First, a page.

"We didn't know if the sets from Joan of Arc had been flooded," says ArtSpot artist J Hammons. "My parents house was flooded. When we went through it we found strange things fused together. My sister found a pelican from the World's Fair stuck to the fridge. I wondered what would happen if we fused some of our shows together. Using one set or costumes from one show and evolving it into Joan. But we didn't have time to explore the idea."
Time has certainly been short for ArtSpot founder Kathy Randels. ArtSpot is remounting three of its own plays as well as hosting visiting international companies like Dah Teatar and Odin Teatret. On top of that Randels and husband and ArtSpot collaborator Sean LaRocca have a six-month-old baby. But ArtSpot has always had a full schedule and intense approach, from a decade of everything from one-woman shows to massive productions like Rumors of War, involving a huge cast, three different sets, acting, modern dance and acrobatics brought together in a collaborative process brought to the verge of collapse and back.
The 10th anniversary event, called Artistic Ancestry, runs for 10 days (Nov. 30-Dec. 9; www.artspotproductions.org) at the Contemporary Arts Center and includes ArtSpot shows like Chekhov's Wild Ride and Maid of Orleans, originally staged when Randels and ArtSpot were artists in residence at the CAC, plus workshops, discussions, music and performances by Dah Teatar and other visitors.
Building an audience for their style of performances and vision of theater has its risks and rewards. At its core, their goals have plenty in common with more conventional approaches to theater. Randels draws a line out of Chekhov's Wild Ride that would suggest success in any production.
"I believe theater can be a place where an idea is so ardently enacted that it becomes the belief of actors and audiences alike," she quotes. "I think theater artists through time have had that belief."
For the ArtSpot producers, there is extra emphasis on that moment as opposed to the text or origin of a play. It's that live moment that makes theater different from film for the audience and actor alike. It also is the difference to Hammons between forms of folk theater, which is about reproducing key significant elements of the story or its meaning, and perfomance-based theater, which locates the experience as an interaction between the actors and audience. "You have to leave room for the audience to interpret the work," Randels adds.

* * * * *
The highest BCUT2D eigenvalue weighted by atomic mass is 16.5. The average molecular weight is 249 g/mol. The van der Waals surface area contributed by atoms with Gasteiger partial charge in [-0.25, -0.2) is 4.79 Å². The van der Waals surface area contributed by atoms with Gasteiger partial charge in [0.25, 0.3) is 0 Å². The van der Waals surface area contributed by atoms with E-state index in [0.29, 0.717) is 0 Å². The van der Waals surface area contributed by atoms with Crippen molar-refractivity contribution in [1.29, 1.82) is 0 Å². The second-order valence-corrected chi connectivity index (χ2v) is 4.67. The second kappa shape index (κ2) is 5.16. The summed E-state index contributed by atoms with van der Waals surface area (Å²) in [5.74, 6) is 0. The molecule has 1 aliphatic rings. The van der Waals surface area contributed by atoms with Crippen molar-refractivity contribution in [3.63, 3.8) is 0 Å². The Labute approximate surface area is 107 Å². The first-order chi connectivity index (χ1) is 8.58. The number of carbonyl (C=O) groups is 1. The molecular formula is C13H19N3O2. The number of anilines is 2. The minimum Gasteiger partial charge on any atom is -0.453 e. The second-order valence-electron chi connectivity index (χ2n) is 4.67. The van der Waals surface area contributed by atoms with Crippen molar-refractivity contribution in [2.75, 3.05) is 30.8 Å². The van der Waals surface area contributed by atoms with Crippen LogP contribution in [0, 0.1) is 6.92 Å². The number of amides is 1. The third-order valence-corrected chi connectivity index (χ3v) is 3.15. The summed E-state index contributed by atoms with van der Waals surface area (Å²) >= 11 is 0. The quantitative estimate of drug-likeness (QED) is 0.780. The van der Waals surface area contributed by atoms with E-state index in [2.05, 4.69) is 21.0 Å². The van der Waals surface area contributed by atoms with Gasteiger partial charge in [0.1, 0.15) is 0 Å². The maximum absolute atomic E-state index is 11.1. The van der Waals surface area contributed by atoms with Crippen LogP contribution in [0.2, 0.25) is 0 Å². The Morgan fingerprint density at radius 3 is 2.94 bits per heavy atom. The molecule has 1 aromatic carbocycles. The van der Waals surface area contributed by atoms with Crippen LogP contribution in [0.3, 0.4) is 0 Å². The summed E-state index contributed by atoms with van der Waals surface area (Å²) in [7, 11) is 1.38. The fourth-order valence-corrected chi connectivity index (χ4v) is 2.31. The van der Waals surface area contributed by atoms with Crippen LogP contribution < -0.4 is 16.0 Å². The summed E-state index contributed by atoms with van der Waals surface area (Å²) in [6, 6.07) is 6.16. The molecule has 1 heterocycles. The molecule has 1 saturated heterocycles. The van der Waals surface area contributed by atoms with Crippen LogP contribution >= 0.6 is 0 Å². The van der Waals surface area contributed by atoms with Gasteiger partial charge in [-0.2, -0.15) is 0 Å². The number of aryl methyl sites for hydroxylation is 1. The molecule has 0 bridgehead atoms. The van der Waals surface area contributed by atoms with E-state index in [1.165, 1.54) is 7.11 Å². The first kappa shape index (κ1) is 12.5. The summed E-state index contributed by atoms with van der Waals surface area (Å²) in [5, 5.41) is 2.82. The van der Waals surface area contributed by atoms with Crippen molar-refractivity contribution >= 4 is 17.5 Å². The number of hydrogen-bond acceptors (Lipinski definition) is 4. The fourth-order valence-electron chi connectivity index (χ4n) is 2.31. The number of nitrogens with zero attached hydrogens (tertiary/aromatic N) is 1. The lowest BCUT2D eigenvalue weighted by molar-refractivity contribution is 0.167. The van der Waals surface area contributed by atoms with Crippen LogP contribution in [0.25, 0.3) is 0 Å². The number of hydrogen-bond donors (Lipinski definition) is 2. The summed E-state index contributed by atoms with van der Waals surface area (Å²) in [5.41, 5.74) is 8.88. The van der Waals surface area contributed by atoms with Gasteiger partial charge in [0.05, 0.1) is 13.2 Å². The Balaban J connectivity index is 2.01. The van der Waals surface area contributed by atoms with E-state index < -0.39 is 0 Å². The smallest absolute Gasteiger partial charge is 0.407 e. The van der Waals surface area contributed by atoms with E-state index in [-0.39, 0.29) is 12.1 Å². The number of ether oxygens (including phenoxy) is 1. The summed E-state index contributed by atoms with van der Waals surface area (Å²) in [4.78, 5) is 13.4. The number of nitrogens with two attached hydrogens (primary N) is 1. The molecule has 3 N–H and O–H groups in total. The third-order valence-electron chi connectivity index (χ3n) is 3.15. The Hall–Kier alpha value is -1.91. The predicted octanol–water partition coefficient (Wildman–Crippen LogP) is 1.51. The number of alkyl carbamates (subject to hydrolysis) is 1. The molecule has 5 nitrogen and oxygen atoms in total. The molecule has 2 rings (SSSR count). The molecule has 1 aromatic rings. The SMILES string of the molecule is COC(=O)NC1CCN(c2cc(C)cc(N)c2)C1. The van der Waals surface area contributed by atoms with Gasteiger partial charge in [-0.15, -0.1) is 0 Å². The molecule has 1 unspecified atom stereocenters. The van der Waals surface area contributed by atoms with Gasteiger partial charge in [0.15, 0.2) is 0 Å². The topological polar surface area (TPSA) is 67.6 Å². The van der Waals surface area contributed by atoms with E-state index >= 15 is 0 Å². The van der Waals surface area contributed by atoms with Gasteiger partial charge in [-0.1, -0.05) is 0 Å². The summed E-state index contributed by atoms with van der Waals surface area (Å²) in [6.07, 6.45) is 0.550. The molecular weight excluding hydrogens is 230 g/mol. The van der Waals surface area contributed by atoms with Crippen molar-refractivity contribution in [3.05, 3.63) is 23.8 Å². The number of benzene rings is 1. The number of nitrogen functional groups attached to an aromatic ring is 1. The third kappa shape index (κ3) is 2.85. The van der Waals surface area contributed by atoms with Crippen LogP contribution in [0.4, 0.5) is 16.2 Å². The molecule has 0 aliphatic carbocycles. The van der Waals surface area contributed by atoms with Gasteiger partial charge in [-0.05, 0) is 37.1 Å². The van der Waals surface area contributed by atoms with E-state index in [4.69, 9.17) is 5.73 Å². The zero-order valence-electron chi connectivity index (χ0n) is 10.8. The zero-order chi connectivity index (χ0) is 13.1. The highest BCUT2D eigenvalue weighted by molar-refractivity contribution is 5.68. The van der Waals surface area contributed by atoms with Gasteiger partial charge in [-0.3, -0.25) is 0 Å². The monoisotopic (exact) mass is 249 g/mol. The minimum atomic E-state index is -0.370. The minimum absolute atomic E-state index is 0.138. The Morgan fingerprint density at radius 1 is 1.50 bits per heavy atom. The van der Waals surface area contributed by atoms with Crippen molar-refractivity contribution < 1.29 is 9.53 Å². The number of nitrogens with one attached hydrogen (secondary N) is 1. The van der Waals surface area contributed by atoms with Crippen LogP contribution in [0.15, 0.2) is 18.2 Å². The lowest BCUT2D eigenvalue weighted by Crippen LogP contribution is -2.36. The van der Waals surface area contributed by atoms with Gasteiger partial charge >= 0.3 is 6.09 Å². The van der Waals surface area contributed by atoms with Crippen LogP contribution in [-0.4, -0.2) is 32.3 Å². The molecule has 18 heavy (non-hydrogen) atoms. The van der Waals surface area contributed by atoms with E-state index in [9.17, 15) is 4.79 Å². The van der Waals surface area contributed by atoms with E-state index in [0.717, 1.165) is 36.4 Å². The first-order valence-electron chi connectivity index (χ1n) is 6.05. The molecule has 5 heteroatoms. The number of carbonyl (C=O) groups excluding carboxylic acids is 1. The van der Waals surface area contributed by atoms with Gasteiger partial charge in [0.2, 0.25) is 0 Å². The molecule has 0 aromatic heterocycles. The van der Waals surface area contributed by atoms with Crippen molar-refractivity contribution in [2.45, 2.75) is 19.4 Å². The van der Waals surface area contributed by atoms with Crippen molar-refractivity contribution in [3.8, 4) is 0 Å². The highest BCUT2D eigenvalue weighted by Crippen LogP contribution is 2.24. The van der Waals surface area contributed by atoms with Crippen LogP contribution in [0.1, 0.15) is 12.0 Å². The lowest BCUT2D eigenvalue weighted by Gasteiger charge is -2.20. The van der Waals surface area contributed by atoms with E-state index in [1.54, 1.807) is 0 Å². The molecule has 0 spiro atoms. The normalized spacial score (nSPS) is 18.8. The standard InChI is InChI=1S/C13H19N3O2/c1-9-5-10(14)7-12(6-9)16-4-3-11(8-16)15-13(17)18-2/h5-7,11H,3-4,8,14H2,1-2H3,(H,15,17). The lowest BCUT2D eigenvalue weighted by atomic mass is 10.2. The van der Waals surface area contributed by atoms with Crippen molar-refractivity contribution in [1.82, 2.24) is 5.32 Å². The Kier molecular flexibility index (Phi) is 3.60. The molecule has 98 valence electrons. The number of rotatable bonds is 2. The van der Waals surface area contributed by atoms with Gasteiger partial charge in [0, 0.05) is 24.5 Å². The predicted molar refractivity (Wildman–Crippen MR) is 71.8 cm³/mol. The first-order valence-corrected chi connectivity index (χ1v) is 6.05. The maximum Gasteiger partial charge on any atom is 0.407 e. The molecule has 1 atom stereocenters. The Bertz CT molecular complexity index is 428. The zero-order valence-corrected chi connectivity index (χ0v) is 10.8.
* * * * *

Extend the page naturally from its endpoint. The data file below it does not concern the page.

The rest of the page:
Creative input is important to their entire process. Randels draws a metaphor to painting. "Painters are expected to do new work. They don't spend their careers repainting pieces by master artists." ArtSpot begins its productions not so much by learning a script but creating one, as well as a means to perform it. "We begin with content and that dictates form. What we are talking about tells us how to talk about it," says Hammons, a professional dancer who joined ArtSpot in 2002. "We use a lot of physical, vocal and imaginative training. It's not solely an intellectual process. And being in the moment is not just reflection on ideas."
Producing challenging material comes with differences from traditional theater in the lack of linear narrative in some pieces, use of more abstract expression through dance and movement. Sometimes pieces get extremely topical and current. Randels has performed individual events in the streets that she sees as continuous with ArtSpot's approach and under its umbrella of activities. Following 9/11 she performed a public mourning piece in a public garage space during Art for Art's Sake in the Warehouse District. During the piece she sang continuously and cut off her hair. More abstract art often challenges definitions of what art is or the nature of the performance is. ArtSpot has not been afraid to present that kind of material.
While substantial support from local and national arts organizations have enabled ArtSpot to do ever more ambitious and challenging work, and to stage such a large slate of events for the anniversary, some of the satisfaction comes the old-fashioned way for Randels, but not just through applause.
"Clapping is one thing," she says. "But when people say 'Thank you for doing that,' --Êwhether it made them laugh or cry, that's great." Artistic Ancestry
Nov. 30-Dec. 9
Contemporary Arts Center, 900 Camp St.; www.ArtSpotproductions.org